Possibly Detroit’s best money-making idea ever was bolting a car body onto a crude pickup truck frame, engine and all wheel drive system (AWD),  jacking up the price way up and calling it a Sport Utility vehicle.

Advertised as the glorious passport to the wide open spaces of "off-road" adventure, vehicles like the Ford Explorer made billions for manufacturers as millions of people forked over extra dough to drive around in something large, heavy, uncomfortable but apparently with the capacity to go anywhere.

The height of the SUV craze has passed and the sweet spot in the market today is "crossovers" which are smaller, car based utility vehicles with or without AWD. Yet there is still a small but highly profitable market for the biggest, baddest, pick-up truck derived SUVs you can imagine.

Numerous 7-foot NBA stars and Toronto’s 5-foot-10, 330 pound mayor drive new Cadillac Escalades. There’s money to be made in this segment and German, Japanese and North American manufacturers all offer “luxury, full-size SUVs" that can run you a hundred thousand dollars a copy.

Mercedes-Benz has been particularly successful in this rarefied market. Their entry is the GL which is built in Tuscaloosa, Alabama and sold all over the world in small but lucrative quantities. It competes with stuff like the Escalade, Audi Q7, Infiniti QX56, Lincoln Navigator, Lexus LX and outsells all of them.

Rather than give up the opportunity to sell a mere 50,000 such vehicles a year world-wide Mercedes has invested in a brand new GL for 2013, which uses technology to disguise the fact you’re driving around in something the size and weight of a shipping container.

Although it weighs in at around 5,500 pounds (2500kg), the new GL has computer assisted traction, stability, steering and ride control to make you feel you’re in a nimble, lighter vehicle. The stability and the silence of the vehicle at left lane highway speed is eerie. It feels like you’re riding in the first class carriage of a European high speed train.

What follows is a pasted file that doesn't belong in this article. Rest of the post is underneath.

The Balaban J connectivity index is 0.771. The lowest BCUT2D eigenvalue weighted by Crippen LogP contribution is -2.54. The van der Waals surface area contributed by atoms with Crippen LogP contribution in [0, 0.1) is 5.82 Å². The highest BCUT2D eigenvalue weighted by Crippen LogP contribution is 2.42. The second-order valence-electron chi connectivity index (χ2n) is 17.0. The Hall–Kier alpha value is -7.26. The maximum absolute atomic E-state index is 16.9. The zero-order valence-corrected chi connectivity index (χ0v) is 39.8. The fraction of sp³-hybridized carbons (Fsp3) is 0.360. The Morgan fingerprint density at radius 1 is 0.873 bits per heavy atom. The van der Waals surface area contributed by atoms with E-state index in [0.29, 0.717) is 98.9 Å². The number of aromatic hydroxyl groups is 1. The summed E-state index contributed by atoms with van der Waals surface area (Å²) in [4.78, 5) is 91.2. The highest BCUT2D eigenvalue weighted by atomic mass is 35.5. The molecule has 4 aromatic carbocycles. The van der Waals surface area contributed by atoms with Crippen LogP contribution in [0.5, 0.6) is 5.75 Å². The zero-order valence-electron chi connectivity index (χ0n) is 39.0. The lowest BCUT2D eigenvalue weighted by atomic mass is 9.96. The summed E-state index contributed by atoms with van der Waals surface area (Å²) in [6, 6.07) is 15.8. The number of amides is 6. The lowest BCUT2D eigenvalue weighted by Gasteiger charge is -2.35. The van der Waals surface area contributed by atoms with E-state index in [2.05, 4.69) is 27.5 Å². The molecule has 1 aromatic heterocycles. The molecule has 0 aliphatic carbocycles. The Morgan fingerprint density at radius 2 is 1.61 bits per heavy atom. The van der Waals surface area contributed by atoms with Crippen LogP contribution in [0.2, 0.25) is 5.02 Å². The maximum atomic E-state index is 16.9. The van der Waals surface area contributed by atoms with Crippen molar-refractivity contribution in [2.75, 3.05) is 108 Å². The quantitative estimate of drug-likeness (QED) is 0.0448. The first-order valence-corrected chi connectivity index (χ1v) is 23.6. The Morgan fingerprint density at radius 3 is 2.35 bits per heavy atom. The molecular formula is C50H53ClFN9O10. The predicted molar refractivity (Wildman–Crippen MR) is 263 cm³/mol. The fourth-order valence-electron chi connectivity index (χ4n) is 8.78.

The safety features, beyond the mere size and weight to crush most things in your path, are remarkable. The only one missing is a rear collision avoidance system which only Infiniti offers at the moment. Most of the high end stuff has adaptive cruise control and the Mercedes system is excellent. If you get too comfortable in that big leather seat behind the wheel the system will hit the brakes for you before you plough into the car ahead.

There are a few engine choices (including small, medium and monster V8’s) but the best one is the GL350 BlueTech, a 3.5 liter turbo diesel V6 producing 240 hp. It has lots of power, seems as smooth as a turbine at speed and will reduce your fueling costs noticeably – although the one per- centers who drive these vehicles likely don’t worry much about fuel costs.

For a vehicle this size with three rows of seats and all the indoor entertainment, communication and comfort equipment imaginable, the GL actually feels like a driver’s car. I even did a little off-roading in one. You can pay thousands more and add an off-road package which gives you a more adjustable suspension and so forth, but my standard version handled some wild conditions easily.

It will have no problem going up a snowy cottage driveway or mushing through a slushy Starbucks parking lot. Merc says this big box on wheels has the comfort, silence and driving manners of their big S-Class flagship limo-like sedan. I can’t disagree. The engineers have found the means to overcome the form with function.

Compared with the monster SUVs of yore, the GL is one sophisticated package. It ought to be because after you load it up with a few expensive options and pay all the taxes you’re likely hitting six figures.

But hey, you probably "work" on Wall Street (or Bay Street) and you’re not planning to “occupy” it.

So flaunt it. Enjoy it. You’ve finally made it past the modified pickup truck stage of your life.